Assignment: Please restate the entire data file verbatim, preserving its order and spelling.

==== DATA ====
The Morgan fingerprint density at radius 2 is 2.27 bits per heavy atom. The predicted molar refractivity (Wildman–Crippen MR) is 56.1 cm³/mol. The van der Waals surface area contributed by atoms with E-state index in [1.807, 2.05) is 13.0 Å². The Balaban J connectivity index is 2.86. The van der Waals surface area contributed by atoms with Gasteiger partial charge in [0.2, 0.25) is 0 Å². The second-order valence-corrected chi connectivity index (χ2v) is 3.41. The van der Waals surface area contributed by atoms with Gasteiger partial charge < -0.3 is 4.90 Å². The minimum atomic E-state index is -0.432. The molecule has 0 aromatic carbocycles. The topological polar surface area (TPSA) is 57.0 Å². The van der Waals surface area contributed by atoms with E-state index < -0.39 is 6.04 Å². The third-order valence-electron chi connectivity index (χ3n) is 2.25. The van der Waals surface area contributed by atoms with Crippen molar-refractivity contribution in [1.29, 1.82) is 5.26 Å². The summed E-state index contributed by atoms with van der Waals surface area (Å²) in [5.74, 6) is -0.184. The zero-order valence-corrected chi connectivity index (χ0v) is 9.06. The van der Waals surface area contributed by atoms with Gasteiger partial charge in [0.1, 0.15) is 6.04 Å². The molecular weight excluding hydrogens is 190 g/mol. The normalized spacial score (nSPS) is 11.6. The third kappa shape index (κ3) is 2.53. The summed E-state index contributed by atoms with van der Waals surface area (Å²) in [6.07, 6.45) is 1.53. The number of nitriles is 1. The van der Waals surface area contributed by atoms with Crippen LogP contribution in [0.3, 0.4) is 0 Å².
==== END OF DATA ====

The Morgan fingerprint density at radius 2 is 2.27 bits per heavy atom. The predicted molar refractivity (Wildman–Crippen MR) is 56.1 cm³/mol. The van der Waals surface area contributed by atoms with E-state index in [1.807, 2.05) is 13.0 Å². The Balaban J connectivity index is 2.86. The van der Waals surface area contributed by atoms with Gasteiger partial charge in [0.2, 0.25) is 0 Å². The second-order valence-corrected chi connectivity index (χ2v) is 3.41. The van der Waals surface area contributed by atoms with Gasteiger partial charge < -0.3 is 4.90 Å². The minimum atomic E-state index is -0.432. The molecule has 0 aromatic carbocycles. The topological polar surface area (TPSA) is 57.0 Å². The van der Waals surface area contributed by atoms with E-state index < -0.39 is 6.04 Å². The third-order valence-electron chi connectivity index (χ3n) is 2.25. The van der Waals surface area contributed by atoms with Crippen molar-refractivity contribution in [1.29, 1.82) is 5.26 Å². The summed E-state index contributed by atoms with van der Waals surface area (Å²) in [5.74, 6) is -0.184. The zero-order valence-corrected chi connectivity index (χ0v) is 9.06. The van der Waals surface area contributed by atoms with Gasteiger partial charge in [0.1, 0.15) is 6.04 Å². The molecular weight excluding hydrogens is 190 g/mol. The normalized spacial score (nSPS) is 11.6. The third kappa shape index (κ3) is 2.53. The summed E-state index contributed by atoms with van der Waals surface area (Å²) in [6.07, 6.45) is 1.53. The number of nitriles is 1. The van der Waals surface area contributed by atoms with Crippen LogP contribution in [0.3, 0.4) is 0 Å².